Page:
At the entrance to Skyline Drive in Shenandoah National Park we met Dave, a tie-die shirted touring cyclist who had started his tour in Seattle in July. He was riding simply to ride and gave himself through the summer to get back to Seattle. We rode a few miles with him, met some Appalachian hikers, shared some good conversation, but before long his bike started rattling and he had to stop to fix it. We figured we'd meet up with him later on, but never did. He did get some video of us, though, and we made a guest appearance on his You Tube video. Check it out!

The rest of the day was spent on the hilly drive, plunging in and out of fog, and enjoying the sunny moments.

Dave let us in on a secret about attaining a back country pass instead of paying for the campground. So when we reached the campground, we asked a confused ranger for a back country permit. He couldn't figure out why we didn't just want to stay in the campground, but gave us the permit anyway. He could tell we were just winging it, so he gave us directions to a legal place we could camp off the drive about 10 miles up. We thanked him and went on our way.

Of course, it would have been too easy to follow his directions to this camp site, so instead, when filling our water at the Skyland Lodge, we met Andrew who bought us a drink. One drink turned into two, and even though Adam and I knew this sacrifice would keep us from finding camp in the light, we enjoyed the beers anyway.

When it was sufficiently dark, we got on our bikes to find a place to camp. We found an out of the way path and ended up camping on a slope and hanging our food in a tree far away. The ranger we met did manage to scare us by telling us bears were out and there wasn't much food for them yet so they were hungry. We laid our heads to a sleepless night after a 65 mile day.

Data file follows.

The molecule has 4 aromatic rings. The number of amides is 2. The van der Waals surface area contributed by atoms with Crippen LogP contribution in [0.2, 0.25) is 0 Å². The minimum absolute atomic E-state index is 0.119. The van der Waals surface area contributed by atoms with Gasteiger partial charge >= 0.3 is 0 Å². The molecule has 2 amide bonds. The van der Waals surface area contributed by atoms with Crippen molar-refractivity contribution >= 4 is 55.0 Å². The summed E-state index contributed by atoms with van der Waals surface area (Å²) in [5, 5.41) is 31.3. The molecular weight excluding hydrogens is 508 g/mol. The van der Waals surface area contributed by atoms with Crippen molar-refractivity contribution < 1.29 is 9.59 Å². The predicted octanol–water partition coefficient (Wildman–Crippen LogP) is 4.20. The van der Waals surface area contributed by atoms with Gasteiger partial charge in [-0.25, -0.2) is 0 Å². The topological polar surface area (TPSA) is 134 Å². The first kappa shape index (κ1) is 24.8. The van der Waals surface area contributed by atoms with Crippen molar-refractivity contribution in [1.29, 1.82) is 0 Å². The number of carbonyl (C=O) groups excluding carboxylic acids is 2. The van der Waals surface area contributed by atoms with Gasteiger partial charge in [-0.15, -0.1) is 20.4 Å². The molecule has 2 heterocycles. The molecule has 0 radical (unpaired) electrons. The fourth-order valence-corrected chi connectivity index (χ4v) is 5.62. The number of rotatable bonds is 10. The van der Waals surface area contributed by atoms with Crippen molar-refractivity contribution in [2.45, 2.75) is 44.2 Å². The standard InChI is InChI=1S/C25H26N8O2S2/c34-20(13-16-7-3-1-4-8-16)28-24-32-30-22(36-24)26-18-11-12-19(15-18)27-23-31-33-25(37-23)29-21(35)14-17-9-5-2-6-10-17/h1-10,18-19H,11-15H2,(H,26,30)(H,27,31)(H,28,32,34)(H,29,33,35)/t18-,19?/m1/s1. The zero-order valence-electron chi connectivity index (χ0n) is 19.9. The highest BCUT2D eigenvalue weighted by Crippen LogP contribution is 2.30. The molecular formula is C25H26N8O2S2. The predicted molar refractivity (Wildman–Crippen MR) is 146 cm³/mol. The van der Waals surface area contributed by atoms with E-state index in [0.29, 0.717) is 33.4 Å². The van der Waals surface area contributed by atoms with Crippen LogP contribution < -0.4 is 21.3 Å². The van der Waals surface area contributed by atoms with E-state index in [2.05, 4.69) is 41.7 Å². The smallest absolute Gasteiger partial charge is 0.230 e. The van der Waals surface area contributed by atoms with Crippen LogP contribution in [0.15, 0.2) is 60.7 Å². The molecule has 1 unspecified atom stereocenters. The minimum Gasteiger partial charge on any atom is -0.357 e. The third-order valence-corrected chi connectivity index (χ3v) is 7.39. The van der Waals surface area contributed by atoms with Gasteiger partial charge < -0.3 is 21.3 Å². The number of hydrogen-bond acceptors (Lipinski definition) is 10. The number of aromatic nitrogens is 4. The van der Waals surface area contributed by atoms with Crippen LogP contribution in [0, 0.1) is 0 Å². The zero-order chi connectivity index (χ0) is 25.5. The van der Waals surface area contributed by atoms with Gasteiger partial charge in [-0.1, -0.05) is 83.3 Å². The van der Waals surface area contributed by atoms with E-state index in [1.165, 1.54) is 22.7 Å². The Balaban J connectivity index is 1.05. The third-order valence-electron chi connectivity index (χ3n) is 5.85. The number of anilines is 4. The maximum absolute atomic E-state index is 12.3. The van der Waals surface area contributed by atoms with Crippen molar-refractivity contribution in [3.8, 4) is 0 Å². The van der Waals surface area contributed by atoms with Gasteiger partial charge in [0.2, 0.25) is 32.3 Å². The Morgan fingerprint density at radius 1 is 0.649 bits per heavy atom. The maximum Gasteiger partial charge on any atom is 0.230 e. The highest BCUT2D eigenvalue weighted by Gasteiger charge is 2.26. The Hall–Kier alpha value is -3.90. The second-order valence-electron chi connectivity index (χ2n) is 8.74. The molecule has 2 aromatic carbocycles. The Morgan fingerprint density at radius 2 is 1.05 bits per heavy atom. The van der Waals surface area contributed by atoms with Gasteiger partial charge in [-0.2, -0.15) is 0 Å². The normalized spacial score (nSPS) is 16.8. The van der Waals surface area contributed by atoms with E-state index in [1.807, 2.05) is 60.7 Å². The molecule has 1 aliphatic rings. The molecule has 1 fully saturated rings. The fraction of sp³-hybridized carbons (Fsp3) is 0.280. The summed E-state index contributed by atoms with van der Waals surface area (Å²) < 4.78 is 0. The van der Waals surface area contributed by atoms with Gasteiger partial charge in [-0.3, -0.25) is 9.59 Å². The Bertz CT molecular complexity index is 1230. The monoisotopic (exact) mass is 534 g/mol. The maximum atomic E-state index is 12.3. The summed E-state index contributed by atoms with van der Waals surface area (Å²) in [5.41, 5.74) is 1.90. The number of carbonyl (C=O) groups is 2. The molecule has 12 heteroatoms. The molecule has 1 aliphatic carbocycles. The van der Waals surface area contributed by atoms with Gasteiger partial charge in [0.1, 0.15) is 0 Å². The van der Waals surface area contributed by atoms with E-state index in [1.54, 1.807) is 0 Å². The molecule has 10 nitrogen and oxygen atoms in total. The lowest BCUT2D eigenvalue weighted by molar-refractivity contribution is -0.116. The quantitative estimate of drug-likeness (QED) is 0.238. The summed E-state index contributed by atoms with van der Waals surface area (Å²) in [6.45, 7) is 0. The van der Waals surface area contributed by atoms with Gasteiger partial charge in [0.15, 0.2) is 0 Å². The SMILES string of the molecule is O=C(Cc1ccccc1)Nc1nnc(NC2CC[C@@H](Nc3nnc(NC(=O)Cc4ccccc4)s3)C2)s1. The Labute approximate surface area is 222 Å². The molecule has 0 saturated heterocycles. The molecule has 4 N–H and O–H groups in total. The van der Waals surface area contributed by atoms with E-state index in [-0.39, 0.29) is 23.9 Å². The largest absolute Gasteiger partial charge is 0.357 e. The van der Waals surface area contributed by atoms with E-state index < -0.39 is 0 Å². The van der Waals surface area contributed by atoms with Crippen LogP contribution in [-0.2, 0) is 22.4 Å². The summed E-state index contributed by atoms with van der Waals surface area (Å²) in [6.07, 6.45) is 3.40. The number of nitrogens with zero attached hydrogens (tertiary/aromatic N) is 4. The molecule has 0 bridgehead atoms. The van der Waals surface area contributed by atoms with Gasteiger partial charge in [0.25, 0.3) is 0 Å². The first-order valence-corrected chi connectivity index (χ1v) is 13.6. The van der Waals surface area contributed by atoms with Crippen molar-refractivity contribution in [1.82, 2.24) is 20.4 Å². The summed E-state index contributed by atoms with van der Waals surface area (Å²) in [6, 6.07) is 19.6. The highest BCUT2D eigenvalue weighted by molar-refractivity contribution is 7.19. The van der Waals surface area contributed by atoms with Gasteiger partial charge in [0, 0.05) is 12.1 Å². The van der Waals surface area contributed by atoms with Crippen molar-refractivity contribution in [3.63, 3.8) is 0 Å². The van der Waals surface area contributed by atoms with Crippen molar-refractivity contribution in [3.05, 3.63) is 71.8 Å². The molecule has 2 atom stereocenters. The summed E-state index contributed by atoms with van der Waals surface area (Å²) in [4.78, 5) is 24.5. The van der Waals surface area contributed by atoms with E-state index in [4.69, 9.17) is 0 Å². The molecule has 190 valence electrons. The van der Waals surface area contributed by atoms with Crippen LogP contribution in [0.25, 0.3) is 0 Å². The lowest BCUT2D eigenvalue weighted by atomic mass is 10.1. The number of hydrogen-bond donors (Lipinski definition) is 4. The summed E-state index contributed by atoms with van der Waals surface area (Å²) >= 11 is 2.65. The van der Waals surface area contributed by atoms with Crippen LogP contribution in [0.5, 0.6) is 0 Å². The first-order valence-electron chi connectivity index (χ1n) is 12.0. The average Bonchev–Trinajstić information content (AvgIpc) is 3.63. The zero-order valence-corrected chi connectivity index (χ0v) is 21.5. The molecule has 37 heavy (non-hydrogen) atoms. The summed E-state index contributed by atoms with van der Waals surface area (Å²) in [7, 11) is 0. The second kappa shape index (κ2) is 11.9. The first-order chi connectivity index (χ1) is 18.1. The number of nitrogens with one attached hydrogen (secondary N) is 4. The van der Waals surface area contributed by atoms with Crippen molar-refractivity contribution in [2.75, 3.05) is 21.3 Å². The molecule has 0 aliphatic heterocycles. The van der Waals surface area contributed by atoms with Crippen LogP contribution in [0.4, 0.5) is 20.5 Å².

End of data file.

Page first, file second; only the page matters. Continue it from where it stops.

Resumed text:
1 day, 106 miles to go:

I'm not sure if we ever actually slept that night to be able to call it waking up the next morning, but at 5:45 we mustered up the energy to get up and on the road before someone came by to give us a ticket for camping in a non-designated camping spot.

We pushed the bikes up the rocky hill we had ridden down the night before and were on the road before 7. We were excited to take the day to relax and enjoy the last 43 miles of Skyline drive and that's exactly what we did. At the first spot with a view we stopped and had breakfast and coffee, enjoying the morning sun peeking through the clouds.

Around each bend, Adam stopped to take a picture of the mountains in the distance, the clouds below us creating a sea of clouds, or me riding around the curve. We couldn't resist to set up some flashes and get some fun shots with lighting!

At noon, we were done with climbing and the rest of the ride was almost all downhill. As beautiful as Shenandoah National Park had been, it was rewarding to be taking the decent into Front Royal and being one step closer to D.C.

Before the big descent, Adam rigged up the Go Pro camera upside down to get some fun shots. Now we just have to figure out how to flip the video right-side up on the computer.

We found the first restaurant in Front Royal, an over priced burger joint where just adding lettuce to your burger cost you $0.25. We started looking at places to stay that night in between there and D.C. When we received a call from Damon just checking in on us. He was bummed we weren't going to make it that day, and was trying to find a friend's place we could crash at that night to avoid the thunderstorms.

Thunderstorms? We hadn't planned on them, but didn't want to go out of our way to spend the night inside.

When Adam hung up the phone, we looked at each other. Here was our conversation:

Christy: How many more miles to Damon's?
Adam: 60

Christy: What time is it?
Adam: 1:45

Christy: You wanna go for it?
Adam: Yup

And off we went knowing full well that if we did make it, this would be our longest day of riding.

The first half hour was discouraging. The high winds blowing the flags in the opposite direction of us kept us going slower than 10 miles per hour and we needed to keep a pace of 14 or so. But our luck changed when the wind shifted slightly and our course took a more northward turn. We were on a mission. The roads were actually pretty cool, but we didn't pay much attention. We just rode.

At 8:15, Damon was greeted by two sweaty, dirt-covered, smelly cyclists at his door, covered in 106 miles of 85 degree weather.